And if I print T.d, X.d and Y.d, I see that they are all 0.00. Sometimes, for some values I thing, they may be nan or vof...

I don't understand what the problem here is...
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Code:
    byte* data;

      for (byte i = 0; i < 8; i++)
      {
        byte j = i * 3;
        data[j] = ArrayPtrT[i];
        data[j + 1] = ArrayPtrX[i];
        data[j + 2] = ArrayPtrY[i];
      }

You haven't allocated any memory for data, therefore you are corrupting memory. Try:

Code:
    byte data [dataCount];

Also your sending and receiving ends are non-symmetrical which is confusing.
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Thank you for your quick reply. I will try this asap. But what do you mean by saying non-symmetrical ends?
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This to read:

Code:
for (byte i = 0; i < 8; i++)
        {
          T.b[i] = Wire.read();
          X.b[i] = Wire.read();
          Y.b[i] = Wire.read();
        }

This to write:

Code:
      ArrayPtrT = (byte*) &t;
      ArrayPtrX = (byte*) &x;
      ArrayPtrY = (byte*) &y;

      for (byte i = 0; i < 8; i++)
      {
        byte j = i * 3;
        data[j] = ArrayPtrT[i];
        data[j + 1] = ArrayPtrX[i];
        data[j + 2] = ArrayPtrY[i];
      }

      Wire.write(data, dataCount);

One uses a union, the other uses pointers. Why not do both the same way? And look at I2C_Anything.
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Ok, I've done all you said. It is still not working correctly. I am now going to use I2C_Anything, but I still wonder what the problem here is?

I have now:

Master:
Code:
// I2C BUS:

// Constants:
    const byte slaveAddress = 8;
    const byte dataCount = 24;

// Variables:
    union T {byte b[8]; double d;} T;
    union X {byte b[8]; double d;} X;
    union Y {byte b[8]; double d;} Y;

// Functions:
    void readPositions() // Requests coordinates (x and y) and the heading angle (theta) from the slave.
    {
      if (Wire.requestFrom(slaveAddress, dataCount) == dataCount)
      {
        for (byte i = 0; i < 8; i++)
        {
          T.b[i] = Wire.read(); Serial.print(T.b[i]); Serial.print(",");
          X.b[i] = Wire.read(); Serial.print(X.b[i]); Serial.print(",");
          Y.b[i] = Wire.read(); Serial.print(Y.b[i]); Serial.println();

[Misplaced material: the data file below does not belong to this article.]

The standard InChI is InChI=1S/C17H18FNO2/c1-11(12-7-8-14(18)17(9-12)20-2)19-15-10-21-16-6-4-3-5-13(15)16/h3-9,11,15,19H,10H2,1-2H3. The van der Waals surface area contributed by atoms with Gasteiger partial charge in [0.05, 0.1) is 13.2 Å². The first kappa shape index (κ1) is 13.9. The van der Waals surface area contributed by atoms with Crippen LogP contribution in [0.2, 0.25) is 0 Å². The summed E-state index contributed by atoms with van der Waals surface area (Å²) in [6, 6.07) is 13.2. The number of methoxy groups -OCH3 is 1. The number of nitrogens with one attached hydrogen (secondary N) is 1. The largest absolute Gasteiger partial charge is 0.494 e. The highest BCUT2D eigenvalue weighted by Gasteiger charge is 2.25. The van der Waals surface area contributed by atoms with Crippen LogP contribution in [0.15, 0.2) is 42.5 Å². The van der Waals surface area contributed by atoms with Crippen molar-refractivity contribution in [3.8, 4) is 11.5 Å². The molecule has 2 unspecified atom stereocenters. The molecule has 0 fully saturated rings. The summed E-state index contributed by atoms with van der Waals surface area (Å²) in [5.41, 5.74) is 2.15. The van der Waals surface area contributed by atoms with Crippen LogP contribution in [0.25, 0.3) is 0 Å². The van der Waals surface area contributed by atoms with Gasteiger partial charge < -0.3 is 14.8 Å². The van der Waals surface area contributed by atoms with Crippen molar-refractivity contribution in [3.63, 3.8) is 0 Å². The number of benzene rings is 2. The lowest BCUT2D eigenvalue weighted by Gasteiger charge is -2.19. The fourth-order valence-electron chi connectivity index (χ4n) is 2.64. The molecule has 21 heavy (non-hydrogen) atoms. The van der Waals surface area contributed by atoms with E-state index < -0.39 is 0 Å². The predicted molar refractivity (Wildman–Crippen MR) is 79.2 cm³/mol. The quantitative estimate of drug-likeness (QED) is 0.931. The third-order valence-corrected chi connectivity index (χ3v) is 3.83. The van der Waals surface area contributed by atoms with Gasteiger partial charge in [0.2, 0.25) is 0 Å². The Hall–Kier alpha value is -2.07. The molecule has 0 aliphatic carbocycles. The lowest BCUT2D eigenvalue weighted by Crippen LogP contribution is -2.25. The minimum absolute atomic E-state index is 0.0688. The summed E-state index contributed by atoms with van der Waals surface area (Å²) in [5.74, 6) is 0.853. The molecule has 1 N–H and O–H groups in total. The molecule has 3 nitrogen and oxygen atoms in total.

}
        Serial.println();

        t = T.d; x = X.d; y = Y.d;

        // Serial.print(t); Serial.print(",");
        // Serial.print(x); Serial.print(",");
        // Serial.print(y); Serial.println();
      }
    }

Slave:
Code:
// I2C BUS:

// Constants:
    const byte myAddress = 8;
    const byte dataCount = 24; // [bytes] Max:32

// Variables:
    union T {byte b[8]; double d;} T;
    union X {byte b[8]; double d;} X;
    union Y {byte b[8]; double d;} Y;
    byte data[dataCount];

// Functions:
    void writePositions() // The function that executes whenever data is requested by master.
    {
      T.d = t; X.d = x; Y.d = y;

      for (byte i = 0; i < 8; i++)
      {
        byte j = i * 3;
        data[j]     = T.b[i]; Serial.print(data[j]); Serial.print(",");
        data[j + 1] = X.b[i]; Serial.print(data[j + 1]); Serial.print(",");
        data[j + 2] = Y.b[i]; Serial.print(data[j + 2]); Serial.println();
      }
      Serial.println();

      Wire.write(data, sizeof data);

      // Serial.print(t); Serial.print(",");
      // Serial.print(x); Serial.print(",");
      // Serial.print(y); Serial.println();
    }

Outputs are:

Slave:
249,17,126
186,201,27
131,71,189
155,55,202
120,75,69
31,153,120
25,165,245
64,191,62

Master:
64,249,17
126
,186,201
27
,131,71
189
,155,55
202
,120,75
69
,31,153
120
,25,165
245
,64,255
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Code:
    union T {byte b[8]; double d;} T;
Psst. A double on the Arduino is 4 bytes, not 8.
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Code:
    union T {byte b[8]; double d;} T;
Psst. A double on the Arduino is 4 bytes, not 8.

http://arduino.cc/en/Reference/Double => "On the Arduino Due, doubles have 8-byte (64 bit) precision."
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Quote
On the Arduino Due,
Then why in the hell are you NOT in the Due section?

And why does your post title say FLOAT?
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Quote
On the Arduino Due,
Then why in the hell are you NOT in the Due section?

And why does your post title say FLOAT?

I am sorry about that, I am new here. I've just googled my problem and found this topic; I don't think that floats and doubles matter for this I2C stuff. But, it's OK; I will find the DUE section and write there. Thank you.